The One and Only Ivan
Format: PDF / Kindle (mobi) / ePub
Winner of the 2013 Newbery Medal and a #1 New York Times bestseller, this stirring and unforgettable novel from renowned author Katherine Applegate celebrates the transformative power of unexpected friendship. Inspired by the true story of a captive gorilla known as Ivan, this illustrated novel is told from the point of view of Ivan himself.
Having spent twenty-seven years behind the glass walls of his enclosure in a shopping mall, Ivan has grown accustomed to humans watching him. He hardly ever thinks about his life in the jungle. Instead, Ivan occupies himself with television, his friends Stella and Bob, and painting. But when he meets Ruby, a baby elephant taken from the wild, he is forced to see their home, and his art, through new eyes.
In the tradition of timeless stories like Charlotte's Web and Stuart Little, Katherine Applegate blends humor and poignancy to create an unforgettable story of friendship, art, and hope. This paperback edition includes an author's note highlighting the differences between the fictional story and true events, a version of the author's Newbery Medal acceptance speech, Ivan's "signature," discussion questions, and more.
The One and Only Ivan is a strong Common Core title that features these important strands and standards: first-person narrative; author's use of literary devices (personification, imagery); story elements (plot, character development, perspective).
I tell her. “What’s a project?” “It’s … a thing. A painting. It’s a painting for you, actually,” I answer. Ruby looks pleased. “Can I see it?” “Not yet.” Ruby pokes with annoyance at her roped foot. She takes a breath. “Ivan? Do I have to do the shows with Mack today?” “I’m afraid so. I’m sorry, Ruby.” Ruby dips her trunk in her water bucket. “That’s okay,” she says. “I already knew the answer.” not right It’s night again, and everyone’s asleep. I look at the picture I’ve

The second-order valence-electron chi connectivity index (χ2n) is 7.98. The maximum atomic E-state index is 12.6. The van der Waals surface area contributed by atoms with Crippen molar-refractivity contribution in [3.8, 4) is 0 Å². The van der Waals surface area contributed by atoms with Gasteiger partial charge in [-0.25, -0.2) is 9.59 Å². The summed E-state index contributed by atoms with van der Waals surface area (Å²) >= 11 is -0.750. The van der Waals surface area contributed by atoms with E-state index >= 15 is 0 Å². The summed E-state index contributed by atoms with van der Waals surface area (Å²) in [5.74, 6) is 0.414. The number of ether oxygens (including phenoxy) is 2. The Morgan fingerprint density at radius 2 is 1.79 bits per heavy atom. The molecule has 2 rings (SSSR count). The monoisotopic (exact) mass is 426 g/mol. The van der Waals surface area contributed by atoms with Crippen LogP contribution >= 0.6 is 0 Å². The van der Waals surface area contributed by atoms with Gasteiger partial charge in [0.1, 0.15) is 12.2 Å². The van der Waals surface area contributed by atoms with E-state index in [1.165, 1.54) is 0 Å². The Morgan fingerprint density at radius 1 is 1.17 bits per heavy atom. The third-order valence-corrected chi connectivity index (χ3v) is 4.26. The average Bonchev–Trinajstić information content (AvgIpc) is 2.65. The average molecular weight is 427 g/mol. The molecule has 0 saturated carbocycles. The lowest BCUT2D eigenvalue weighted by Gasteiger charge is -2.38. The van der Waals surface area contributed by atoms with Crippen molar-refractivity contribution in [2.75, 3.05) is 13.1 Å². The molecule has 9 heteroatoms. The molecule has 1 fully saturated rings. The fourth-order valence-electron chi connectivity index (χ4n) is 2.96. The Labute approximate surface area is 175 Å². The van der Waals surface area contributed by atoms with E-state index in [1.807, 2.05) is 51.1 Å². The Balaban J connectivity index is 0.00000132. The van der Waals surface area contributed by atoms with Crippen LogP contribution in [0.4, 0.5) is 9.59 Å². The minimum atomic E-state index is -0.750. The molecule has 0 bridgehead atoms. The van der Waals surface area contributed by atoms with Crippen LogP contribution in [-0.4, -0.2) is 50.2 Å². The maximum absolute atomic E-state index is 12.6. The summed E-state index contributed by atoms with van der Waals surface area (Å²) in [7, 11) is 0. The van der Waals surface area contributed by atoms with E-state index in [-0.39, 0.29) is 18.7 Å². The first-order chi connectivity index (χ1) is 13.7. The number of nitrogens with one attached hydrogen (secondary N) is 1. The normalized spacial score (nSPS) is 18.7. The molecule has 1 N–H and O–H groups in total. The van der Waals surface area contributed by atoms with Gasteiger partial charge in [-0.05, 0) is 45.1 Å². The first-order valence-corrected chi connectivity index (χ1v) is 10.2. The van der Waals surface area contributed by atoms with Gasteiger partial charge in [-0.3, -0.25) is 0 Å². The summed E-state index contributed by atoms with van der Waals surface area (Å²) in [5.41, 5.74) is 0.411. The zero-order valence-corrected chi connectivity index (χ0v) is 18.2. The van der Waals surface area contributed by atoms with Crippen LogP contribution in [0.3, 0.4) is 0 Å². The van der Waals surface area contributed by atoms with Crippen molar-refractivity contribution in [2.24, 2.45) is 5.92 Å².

closer to my cage, eyeing me suspiciously. “Yeah, yeah,” he says. “He paints. Sure. We’ve been selling his art for quite a while now.” There is another long pause. “Yeah. Absolutely. It was my idea.” Mack nods. A smile starts at the corners of his mouth. “Photos? No problem. You want to see him in action? Come on down, have a look. We’re open 365 days a year. Can’t miss us. We’re right off I-95.” Mack picks up the overturned trash can. “Yeah, I think he’ll be adding more pictures. It’s
me sized. “What’s that?” I ask, still blurry from sleep. Bob nuzzles my chin. “I believe that box is for you, my friend.” I’m not sure what he means. “Me?” “They brought in a bunch of boxes while you were sleeping. Looks to me like they’re taking the whole lot of you,” he says casually, licking a paw. “Even Thelma.” “Taking?” I repeat. “Taking us where?” “Well, some to the zoo, probably. Others to an animal shelter where humans will try to find them homes.” Bob shakes himself. “So. I
Homework, I have discovered, involves a sharp pencil and thick books and long sighs. I enjoy chewing pencils. I am sure I would excel at homework. Sometimes Julia dozes off, and sometimes she reads her books, but mostly she draws pictures and talks about her day. I don’t know why people talk to me, but they often do. Perhaps it’s because they think I can’t understand them. Or perhaps it’s because I can’t talk back. Julia likes science and art. She doesn’t like Lila Burpee, who teases
when all I’m thinking is how the late-day sun reminds me of a ripe nectarine. I’m mightier than any human, four hundred pounds of pure power. My body looks made for battle. My arms, outstretched, span taller than the tallest human. My family tree spreads wide as well. I am a great ape, and you are a great ape, and so are chimpanzees and orangutans and bonobos, all of us distant and distrustful cousins. I know this is troubling. I too find it hard to believe there is a connection across